5 – This fellow was less than 50 feet away and I was as close as I was going to get, I was using the 300 mm, but apparently that was not enough. Now how could I have over exposed? Is that part of the M, Av, Tv thing?

A5 - You overexposed because the auto-exposure programs on most DSLRs can be confused by lighting scenarios that fall outside their programming parameters. So things with lots of reflective surfaces, backlight, competing foreground and background elements, wide variations between lights and darks, etc...THOSE will result in either over- or under-exposures, depending on the situation and your particular camera. The only way to get around it - go manual, and bracket situations like this. Then analyze the histogram of each one after the fact to determine whether proper exposure was achieved. Also let your eye be the judge: sometimes, you WANT a little over- or under-exposure. Breaking the rules is allowed if that's the story you're trying to tell or the effect you're trying to achieve.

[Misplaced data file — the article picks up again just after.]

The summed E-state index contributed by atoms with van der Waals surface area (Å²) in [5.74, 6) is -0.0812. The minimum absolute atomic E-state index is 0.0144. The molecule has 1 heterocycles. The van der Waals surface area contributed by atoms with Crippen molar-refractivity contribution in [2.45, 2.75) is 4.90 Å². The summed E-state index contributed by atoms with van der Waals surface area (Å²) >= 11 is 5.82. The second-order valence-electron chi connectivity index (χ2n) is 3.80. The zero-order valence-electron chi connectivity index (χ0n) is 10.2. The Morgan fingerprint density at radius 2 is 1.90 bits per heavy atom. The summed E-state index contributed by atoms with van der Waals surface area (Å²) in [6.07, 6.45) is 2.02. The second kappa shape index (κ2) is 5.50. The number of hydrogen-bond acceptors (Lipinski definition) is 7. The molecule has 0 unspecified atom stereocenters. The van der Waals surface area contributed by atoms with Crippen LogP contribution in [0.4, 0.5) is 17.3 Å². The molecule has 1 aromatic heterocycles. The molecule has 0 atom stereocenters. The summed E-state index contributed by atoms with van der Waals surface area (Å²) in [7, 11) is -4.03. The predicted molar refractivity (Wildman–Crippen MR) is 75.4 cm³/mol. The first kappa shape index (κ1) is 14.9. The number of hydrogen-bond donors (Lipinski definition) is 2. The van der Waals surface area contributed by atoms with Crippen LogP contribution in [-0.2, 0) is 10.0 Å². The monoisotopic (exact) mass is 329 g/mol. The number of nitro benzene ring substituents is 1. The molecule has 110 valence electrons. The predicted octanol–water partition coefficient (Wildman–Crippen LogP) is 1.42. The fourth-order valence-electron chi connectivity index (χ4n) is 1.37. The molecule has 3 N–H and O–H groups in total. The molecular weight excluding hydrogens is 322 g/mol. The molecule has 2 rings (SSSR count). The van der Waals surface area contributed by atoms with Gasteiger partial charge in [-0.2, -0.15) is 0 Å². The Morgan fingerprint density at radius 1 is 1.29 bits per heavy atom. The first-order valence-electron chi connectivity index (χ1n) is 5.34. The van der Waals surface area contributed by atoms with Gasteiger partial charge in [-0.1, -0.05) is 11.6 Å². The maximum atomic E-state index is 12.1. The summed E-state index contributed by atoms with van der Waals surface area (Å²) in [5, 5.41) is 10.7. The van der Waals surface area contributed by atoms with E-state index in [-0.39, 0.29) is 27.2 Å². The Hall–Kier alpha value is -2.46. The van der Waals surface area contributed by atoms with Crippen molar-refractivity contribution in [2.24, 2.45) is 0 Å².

6 - We were in a paddle boat so there wasn’t any real room to maneuver, but I will definitely keep this advice in mind for the next time.

A6 - I've run into the same problem. If I can control the position of the boat, I try to move it so that the light is less tricky. If I can't control the position of the boat, then I wait it out. Or I recompose - maybe go tighter on the face - to mitigate the impact.